A large portion of operations currently performed by desktop applications can be performed by mobile applications just as well. make the Framework a viable solution that merits further development and support.CONCLUSION The enterprise solution vendors have yet to fully address the mobile enterprise applications market for cell phones connected to Enterprise Web Services. The innovative techniques employed by the Mobile framework as well as the pro-active user interface and the alignment with the SOA strategy prevalent in business applications. allowing ubiquitous data access and enabling the advent of a new generation of mobile business.It is compatible with all the latest industry standards and makes migrating existing business systems to mobile devices as a feasible task. . We have implemented a Mobile Application Framework that supports services defined in atom syndication format . The world of technology is clearly moving towards wireless solutions and our mobile framework greatly contributes to this trend. The browser based implementation doesn't require intensive coding at the client side because the JavaScript acts as the client language.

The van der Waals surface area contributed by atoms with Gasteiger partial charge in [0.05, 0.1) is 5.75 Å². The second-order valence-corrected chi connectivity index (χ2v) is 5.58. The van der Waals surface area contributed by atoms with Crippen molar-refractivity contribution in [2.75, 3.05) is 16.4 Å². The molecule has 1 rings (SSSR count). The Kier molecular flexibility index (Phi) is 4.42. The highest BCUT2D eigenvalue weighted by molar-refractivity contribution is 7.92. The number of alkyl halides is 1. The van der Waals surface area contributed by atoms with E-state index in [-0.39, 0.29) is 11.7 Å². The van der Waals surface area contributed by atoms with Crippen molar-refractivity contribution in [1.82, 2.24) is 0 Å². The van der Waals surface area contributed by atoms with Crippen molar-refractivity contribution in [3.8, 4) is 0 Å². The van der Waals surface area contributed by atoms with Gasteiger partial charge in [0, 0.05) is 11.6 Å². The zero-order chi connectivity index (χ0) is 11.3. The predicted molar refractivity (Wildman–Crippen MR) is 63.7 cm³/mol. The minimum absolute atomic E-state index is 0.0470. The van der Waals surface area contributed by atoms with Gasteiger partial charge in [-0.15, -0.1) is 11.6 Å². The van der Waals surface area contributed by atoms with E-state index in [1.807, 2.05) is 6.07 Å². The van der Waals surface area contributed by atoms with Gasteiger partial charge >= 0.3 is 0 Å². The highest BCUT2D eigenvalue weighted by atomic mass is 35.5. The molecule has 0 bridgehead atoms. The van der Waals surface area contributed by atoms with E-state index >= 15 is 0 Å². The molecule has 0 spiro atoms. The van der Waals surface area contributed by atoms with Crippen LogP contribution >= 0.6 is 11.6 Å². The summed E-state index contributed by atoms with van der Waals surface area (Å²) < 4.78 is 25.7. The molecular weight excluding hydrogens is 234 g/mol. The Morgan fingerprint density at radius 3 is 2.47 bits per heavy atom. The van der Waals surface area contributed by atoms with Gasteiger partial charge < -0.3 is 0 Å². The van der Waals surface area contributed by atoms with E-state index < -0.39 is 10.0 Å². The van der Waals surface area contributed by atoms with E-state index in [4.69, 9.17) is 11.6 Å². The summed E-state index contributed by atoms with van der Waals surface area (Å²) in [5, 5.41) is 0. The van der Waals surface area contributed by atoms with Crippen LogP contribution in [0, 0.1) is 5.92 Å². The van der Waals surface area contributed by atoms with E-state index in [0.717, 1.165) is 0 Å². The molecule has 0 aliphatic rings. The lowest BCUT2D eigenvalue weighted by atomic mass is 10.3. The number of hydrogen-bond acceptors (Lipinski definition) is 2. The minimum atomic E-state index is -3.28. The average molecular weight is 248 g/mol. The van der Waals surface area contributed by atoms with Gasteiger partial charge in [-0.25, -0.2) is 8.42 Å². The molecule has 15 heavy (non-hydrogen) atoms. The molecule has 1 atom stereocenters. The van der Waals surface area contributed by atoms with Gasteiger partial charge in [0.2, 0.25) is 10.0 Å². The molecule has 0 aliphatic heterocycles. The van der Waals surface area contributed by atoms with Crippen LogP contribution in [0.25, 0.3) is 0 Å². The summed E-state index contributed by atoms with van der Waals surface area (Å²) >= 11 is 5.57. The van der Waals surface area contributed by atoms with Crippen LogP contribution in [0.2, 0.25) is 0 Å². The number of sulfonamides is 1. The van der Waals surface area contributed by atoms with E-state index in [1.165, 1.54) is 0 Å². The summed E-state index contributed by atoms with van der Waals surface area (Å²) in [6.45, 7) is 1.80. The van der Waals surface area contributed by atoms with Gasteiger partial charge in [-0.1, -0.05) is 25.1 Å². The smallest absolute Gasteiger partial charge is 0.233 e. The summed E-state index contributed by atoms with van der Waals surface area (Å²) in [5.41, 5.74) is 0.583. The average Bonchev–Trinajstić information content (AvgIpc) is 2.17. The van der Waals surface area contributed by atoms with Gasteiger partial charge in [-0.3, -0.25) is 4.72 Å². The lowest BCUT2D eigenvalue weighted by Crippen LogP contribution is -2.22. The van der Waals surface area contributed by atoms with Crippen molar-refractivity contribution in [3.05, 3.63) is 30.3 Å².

Appendix A Browser Architecture The web browser is perhaps the most widely used software application in history. Comparing the architecture of older systems with the reference architecture can provide insight into evolutionary trends occurring in the domain. Each resource on the web is identified by a unique Uniform Resource Identifier (URI) (Berners-Lee et al. It has evolved significantly over the past fifteen years. web browsers run on diverse types of hardware. 2005). Resources can take many different forms. Reference architecture for web browsers can help implementers to understand trade-offs when designing new systems. Web browsers are used to conduct billions of dollars of Internet enabled commerce each year. including .. The web browser domain The World Wide Web (WWW) is a universal information space operating on top of the Internet. today. from cell phones and tablet PCs to desktop computers. and can assist maintainers in understanding legacy code.